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Each type of bankruptcy is called a “chapter” of bankruptcy. Chapter 7 bankruptcy is the most common type of personal bankruptcy, not only in Philadelphia and Pennsylvania, but throughout the United States. Several people will play important roles in your Chapter 7 bankruptcy case, including your Philadelphia bankruptcy lawyer, the bankruptcy judge overseeing your case, and, as this article will focus on, a court-appointed individual called a “bankruptcy trustee.” Continue reading to learn about what a bankruptcy trustee is, what a Chapter 7 trustee does, and how the role of the trustee is different in Chapter 7 than it is in Chapter 13 bankruptcy.

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What Does the Bankruptcy Trustee Do in Chapter 7 Cases?

In general, a “trustee” is a third party who has been given the task of overseeing another individual’s property and assets. For instance, parents might set up a trust fund for their child. The trustee manages the assets in the trust.

Like other types of trustees, the bankruptcy trustee is responsible for overseeing your finances. However, the specific duties of the trustee are determined by which type of bankruptcy you file. Despite some broad similarities, the Chapter 7 trustee performs a different function than the Chapter 13 trustee in Pennsylvania bankruptcy cases. In order to understand why, you need to understand some background information about how Chapter 7 bankruptcy differs from Chapter 13 bankruptcy.

Both types of bankruptcy offer the opportunity to get relief from debt, but they approach this process in different ways. Chapter 7 bankruptcy is a liquidation bankruptcy, in which the trustee’s role is to liquidate (sell) assets and property. Proceeds from the sale go to your creditors, which helps pay off your debts.

However, that does not necessarily mean you will lose your possessions if you file Chapter 7 in Pennsylvania. In fact, most Chapter 7 debtors can keep most or even all of their property, for two reasons:

  1. If property is of low value, the trustee may determine that the process of selling the property would not be worthwhile, and may therefore decide to ignore (“abandon”) the property rather than liquidating it.
  2. “Bankruptcy exemptions” allow you to protect certain possessions – potentially including your home and vehicle – from being sold by the Chapter 7 trustee. For example, the federal motor vehicle exemption, which is periodically adjusted for inflation, currently allows you to exempt up to $3,775 of equity in your truck, SUV, car, or other automobile.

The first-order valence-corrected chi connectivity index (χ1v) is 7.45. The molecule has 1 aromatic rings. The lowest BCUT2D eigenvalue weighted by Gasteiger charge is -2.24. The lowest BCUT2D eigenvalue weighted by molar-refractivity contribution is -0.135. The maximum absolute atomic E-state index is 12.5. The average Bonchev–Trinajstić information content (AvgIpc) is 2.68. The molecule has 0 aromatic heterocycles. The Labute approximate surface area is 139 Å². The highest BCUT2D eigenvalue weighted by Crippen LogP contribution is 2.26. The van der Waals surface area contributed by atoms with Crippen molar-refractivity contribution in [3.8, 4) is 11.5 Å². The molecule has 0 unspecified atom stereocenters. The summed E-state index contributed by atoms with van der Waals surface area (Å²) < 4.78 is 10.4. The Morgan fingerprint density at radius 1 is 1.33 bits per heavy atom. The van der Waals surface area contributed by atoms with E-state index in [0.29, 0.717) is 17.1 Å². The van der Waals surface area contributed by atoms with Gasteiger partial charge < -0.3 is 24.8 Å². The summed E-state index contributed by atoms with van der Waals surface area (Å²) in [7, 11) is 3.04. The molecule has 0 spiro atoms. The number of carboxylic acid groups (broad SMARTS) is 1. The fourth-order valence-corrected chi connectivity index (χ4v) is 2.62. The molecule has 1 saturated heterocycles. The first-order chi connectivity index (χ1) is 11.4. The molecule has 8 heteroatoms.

By working strategically, our Philadelphia Chapter 7 bankruptcy lawyers are usually able to see that clients keep all or most of their property.

In Chapter 13, the trustee plays a different role, because property and assets are not liquidated. Instead, you will make monthly payments to the Chapter 13 trustee over a period of three or five years, depending on the specific details of your case. The trustee collects your monthly payments, and calculates how the funds should be distributed among your creditors. This process is known as “reorganization.”

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What Questions Does the Bankruptcy Trustee Ask?

In addition to managing the distribution of funds to your creditors during your bankruptcy case, whether through asset liquidation in Chapter 7 or monthly payments in Chapter 13, the bankruptcy trustee is also responsible for ensuring that the information you supply to the bankruptcy court, such as information you disclose about income and assets on your bankruptcy paperwork, is accurate, up-to-date, and complete. The bankruptcy trustee will watch carefully to make sure that you are not concealing assets, lying about your income, or otherwise committing bankruptcy fraud.

One way the bankruptcy trustee monitors your case is by asking you questions about your finances. Whether you file Chapter 7 bankruptcy or file Chapter 13 bankruptcy, the trustee will ask you a series of questions during a hearing called the “341 meeting,” the “341 hearing,” or simply the “meeting of creditors.” The purpose of the questioning is to verify that your information is truthful and your paperwork is accurate. To provide a few examples, you may hear Chapter 7 trustee questions such as:

  • Have you ever filed for bankruptcy before?
  • Did you list all of your property and assets on your bankruptcy paperwork?
  • Have you filed all of your income tax returns?
  • Do you own a business?
  • Do you owe any child support payments or alimony payments?

Try not to feel nervous about your interview with the bankruptcy trustee. Your West Chester Chapter 7 lawyer will help you prepare for the meeting of creditors, and will be by your side from the outset of the Pennsylvania bankruptcy process to help ensure that your legal documentation is accurate and thorough. As long as you are honest about your finances and obey the bankruptcy court’s rules, you should have no problem answering the trustee’s questions satisfactorily.

Philadelphia Chapter 7 Bankruptcy Attorneys Can Help

Whether you file Chapter 13 or Chapter 7 in Pennsylvania, bankruptcy can help you reduce or erase debts, postpone or prevent foreclosure, stop your car from being repossessed, stop your utilities from being shut off, and prevent debt collectors from contacting you. It can also wipe away the stress and anxiety caused by financial difficulties, giving you a fresh start.

It’s never too late to start getting control of your debt. To learn more about taking the first step, contact the Montgomery County Chapter 7 attorneys of Sadek and Cooper Law Offices, LLC at (215) 995-2543 for a free bankruptcy consultation today.